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Heusinkveld MagShift (MK2)

Heusinkveld has addressed and improved the areas that brought down the rating of their new gearbox and it really shows.

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"Hey... Don't touch!" Ford M-Sport driver and former WRC world champion Ott Tänak shouted when I gingerly grabbed the gear lever of his WRC Puma and jerked it a few times. I was not allowed to touch the handbrake, the steering wheel or the gearstick and was quickly informed of this. Basically, of course, there is nothing right about a greying, video game-obsessed man sitting in a custom-built, stationary racing car worth hundreds of thousands of pounds and yanking the gearstick. But I couldn't help myself either. Why would I want to? I really just wanted to feel the 'click' of the sequential gearbox, how long the journey was until the gear engaged, how sluggish it was, how loud the click itself was when the next gear was engaged, and how the stick itself would feel in my hand. I just wanted to experience it.

Heusinkveld Magshift
MagShift (MK2) has been fixed and the initial problems with it getting 'stuck' no longer exist.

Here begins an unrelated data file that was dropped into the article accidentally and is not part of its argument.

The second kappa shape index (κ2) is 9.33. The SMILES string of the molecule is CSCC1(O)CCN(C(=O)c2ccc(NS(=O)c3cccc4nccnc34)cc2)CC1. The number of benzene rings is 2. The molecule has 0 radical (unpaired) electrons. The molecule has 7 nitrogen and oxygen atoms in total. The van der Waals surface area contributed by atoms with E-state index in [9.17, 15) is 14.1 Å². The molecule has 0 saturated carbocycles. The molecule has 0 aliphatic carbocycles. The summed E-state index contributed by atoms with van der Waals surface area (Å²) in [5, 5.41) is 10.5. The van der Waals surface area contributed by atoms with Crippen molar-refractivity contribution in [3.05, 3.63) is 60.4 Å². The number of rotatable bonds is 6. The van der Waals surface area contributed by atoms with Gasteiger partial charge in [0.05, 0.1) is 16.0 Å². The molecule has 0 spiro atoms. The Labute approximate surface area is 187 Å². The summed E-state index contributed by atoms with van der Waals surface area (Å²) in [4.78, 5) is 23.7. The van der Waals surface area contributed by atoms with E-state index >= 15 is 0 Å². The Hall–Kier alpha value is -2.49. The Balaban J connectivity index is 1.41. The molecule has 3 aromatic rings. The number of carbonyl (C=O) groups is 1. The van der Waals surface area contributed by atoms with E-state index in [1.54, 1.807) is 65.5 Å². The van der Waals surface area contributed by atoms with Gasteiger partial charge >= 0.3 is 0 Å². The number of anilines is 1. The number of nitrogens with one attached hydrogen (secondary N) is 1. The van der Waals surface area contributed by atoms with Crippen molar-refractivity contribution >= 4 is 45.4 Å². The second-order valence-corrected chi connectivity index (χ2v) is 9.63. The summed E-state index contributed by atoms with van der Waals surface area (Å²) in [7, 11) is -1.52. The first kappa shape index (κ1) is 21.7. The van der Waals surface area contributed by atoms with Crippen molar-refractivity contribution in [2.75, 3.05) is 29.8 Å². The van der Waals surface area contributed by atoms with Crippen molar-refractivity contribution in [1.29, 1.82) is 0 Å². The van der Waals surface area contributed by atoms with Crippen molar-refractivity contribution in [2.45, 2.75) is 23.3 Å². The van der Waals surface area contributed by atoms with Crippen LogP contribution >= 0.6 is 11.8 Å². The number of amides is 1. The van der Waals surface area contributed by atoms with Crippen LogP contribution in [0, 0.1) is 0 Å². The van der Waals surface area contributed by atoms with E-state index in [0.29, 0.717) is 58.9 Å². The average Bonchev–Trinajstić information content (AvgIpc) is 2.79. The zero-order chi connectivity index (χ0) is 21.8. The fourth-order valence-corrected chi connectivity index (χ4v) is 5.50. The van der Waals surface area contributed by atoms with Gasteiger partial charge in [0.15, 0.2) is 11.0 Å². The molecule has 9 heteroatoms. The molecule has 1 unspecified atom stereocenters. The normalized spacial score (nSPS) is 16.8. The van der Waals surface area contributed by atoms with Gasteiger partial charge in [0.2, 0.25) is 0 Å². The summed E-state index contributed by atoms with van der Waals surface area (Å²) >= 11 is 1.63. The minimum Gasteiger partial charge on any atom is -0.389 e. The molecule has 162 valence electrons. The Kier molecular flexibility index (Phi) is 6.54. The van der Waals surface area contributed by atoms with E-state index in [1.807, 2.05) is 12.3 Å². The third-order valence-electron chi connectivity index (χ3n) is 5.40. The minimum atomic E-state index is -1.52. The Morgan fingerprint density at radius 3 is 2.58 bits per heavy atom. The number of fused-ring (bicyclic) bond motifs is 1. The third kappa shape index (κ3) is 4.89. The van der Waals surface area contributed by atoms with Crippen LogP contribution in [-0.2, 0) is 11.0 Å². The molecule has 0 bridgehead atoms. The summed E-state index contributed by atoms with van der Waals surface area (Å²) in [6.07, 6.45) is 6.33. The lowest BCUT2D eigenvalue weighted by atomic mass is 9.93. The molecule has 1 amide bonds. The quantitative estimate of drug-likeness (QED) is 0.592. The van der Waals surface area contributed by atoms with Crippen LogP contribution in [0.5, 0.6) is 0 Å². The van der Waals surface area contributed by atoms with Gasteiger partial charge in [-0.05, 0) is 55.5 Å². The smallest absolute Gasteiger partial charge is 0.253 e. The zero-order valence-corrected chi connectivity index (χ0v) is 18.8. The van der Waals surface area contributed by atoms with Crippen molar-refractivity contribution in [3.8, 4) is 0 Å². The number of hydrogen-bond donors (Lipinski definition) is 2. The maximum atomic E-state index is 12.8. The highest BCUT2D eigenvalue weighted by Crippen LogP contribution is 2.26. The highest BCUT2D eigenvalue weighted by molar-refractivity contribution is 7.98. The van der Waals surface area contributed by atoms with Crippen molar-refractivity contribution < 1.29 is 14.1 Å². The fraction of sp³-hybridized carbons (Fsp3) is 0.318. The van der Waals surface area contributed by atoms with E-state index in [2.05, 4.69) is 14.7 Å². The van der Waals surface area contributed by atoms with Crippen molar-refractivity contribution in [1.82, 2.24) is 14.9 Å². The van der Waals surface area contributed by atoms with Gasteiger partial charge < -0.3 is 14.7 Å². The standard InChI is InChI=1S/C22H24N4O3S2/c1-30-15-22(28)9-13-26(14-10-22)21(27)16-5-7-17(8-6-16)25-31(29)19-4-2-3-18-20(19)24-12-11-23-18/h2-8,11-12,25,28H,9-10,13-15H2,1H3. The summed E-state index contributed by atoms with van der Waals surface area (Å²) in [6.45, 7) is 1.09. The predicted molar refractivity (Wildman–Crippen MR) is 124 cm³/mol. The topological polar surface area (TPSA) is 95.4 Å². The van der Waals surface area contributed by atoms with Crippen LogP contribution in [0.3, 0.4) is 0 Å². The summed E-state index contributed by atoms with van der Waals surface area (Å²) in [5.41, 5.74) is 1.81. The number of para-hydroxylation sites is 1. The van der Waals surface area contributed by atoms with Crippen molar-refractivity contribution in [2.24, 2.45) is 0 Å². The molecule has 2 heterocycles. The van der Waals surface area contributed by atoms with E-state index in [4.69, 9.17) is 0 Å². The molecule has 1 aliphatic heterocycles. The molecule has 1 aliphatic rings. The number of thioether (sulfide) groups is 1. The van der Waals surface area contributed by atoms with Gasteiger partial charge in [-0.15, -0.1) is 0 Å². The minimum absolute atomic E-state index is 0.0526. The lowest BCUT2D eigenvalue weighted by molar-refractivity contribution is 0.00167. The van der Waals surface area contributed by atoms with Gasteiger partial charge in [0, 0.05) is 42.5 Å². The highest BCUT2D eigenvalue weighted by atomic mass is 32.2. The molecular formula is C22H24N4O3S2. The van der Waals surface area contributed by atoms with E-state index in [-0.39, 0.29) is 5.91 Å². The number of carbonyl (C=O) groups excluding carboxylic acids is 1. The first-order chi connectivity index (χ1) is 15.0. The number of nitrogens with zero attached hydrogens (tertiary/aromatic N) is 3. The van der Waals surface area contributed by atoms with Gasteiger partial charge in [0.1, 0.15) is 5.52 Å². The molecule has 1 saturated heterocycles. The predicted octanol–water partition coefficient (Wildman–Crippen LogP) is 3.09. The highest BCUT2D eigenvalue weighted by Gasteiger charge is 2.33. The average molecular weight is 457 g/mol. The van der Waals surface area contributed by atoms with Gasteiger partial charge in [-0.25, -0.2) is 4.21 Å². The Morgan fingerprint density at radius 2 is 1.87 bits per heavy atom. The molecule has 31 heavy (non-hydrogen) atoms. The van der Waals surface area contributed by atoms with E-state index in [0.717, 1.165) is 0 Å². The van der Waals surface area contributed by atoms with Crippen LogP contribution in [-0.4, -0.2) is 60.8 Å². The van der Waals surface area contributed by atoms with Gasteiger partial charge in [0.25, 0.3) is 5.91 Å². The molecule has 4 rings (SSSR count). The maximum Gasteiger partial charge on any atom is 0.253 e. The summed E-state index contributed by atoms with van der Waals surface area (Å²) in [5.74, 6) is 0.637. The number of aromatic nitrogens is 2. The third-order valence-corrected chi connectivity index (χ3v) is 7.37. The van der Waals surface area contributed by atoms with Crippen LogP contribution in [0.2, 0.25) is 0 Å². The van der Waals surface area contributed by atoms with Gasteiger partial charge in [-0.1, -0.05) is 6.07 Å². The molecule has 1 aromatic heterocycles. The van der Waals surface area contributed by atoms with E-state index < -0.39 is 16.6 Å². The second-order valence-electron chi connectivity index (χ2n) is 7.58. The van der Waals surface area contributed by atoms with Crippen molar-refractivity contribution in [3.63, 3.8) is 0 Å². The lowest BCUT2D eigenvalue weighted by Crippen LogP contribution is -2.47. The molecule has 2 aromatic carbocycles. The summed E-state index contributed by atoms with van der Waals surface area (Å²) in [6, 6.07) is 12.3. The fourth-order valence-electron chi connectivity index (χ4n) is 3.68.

Because here at Gamereactor, the focus inside our dedicated sim-racing room has been on finding the perfect sequential gearbox that gives just the right feeling of riding in a real rally car. Fanatec's Clubsport gearbox was rejected and replaced by Heusinkveld's first sequential model, which was then replaced by Aiolog's gearbox, which was then replaced by VMN, which was then replaced by Meca Shifter, which was then replaced by MME Simsport Shifter, which was then replaced by Simagic Q1, which was then replaced by Oktane Design's sequential gearbox, which was then replaced by a Moza Racing SGP Shifter. And here we have been now, for a number of months.

As we already know, Heusinkveld released MagShift recently and we reviewed it. I asked to borrow a review unit directly from the manufacturer but received no reply, despite three emails sent. Despite having a fully functioning relationship with Heusinkveld and their PR department and despite having reviewed their Sprint pedals, their Ultimate pedals, their Ultimate Plus pedals and their handbrake. So, I paid €450 for MagShift out of my own pocket (including tax, shipping, customs) and was immediately disappointed when it did not work as intended. The magnet and its function were faulty on my gearstick, which meant that it got stuck in the shift position, often, and so I gave it a low rating. Heusinkveld had in my world failed quite badly with one of the most hyped gearboxes in the sim-racing sphere.

Heusinkveld Magshift
The three screws control the resistance of the gears, but the heads are too shallow, which means that the supplied spanners tend to slip.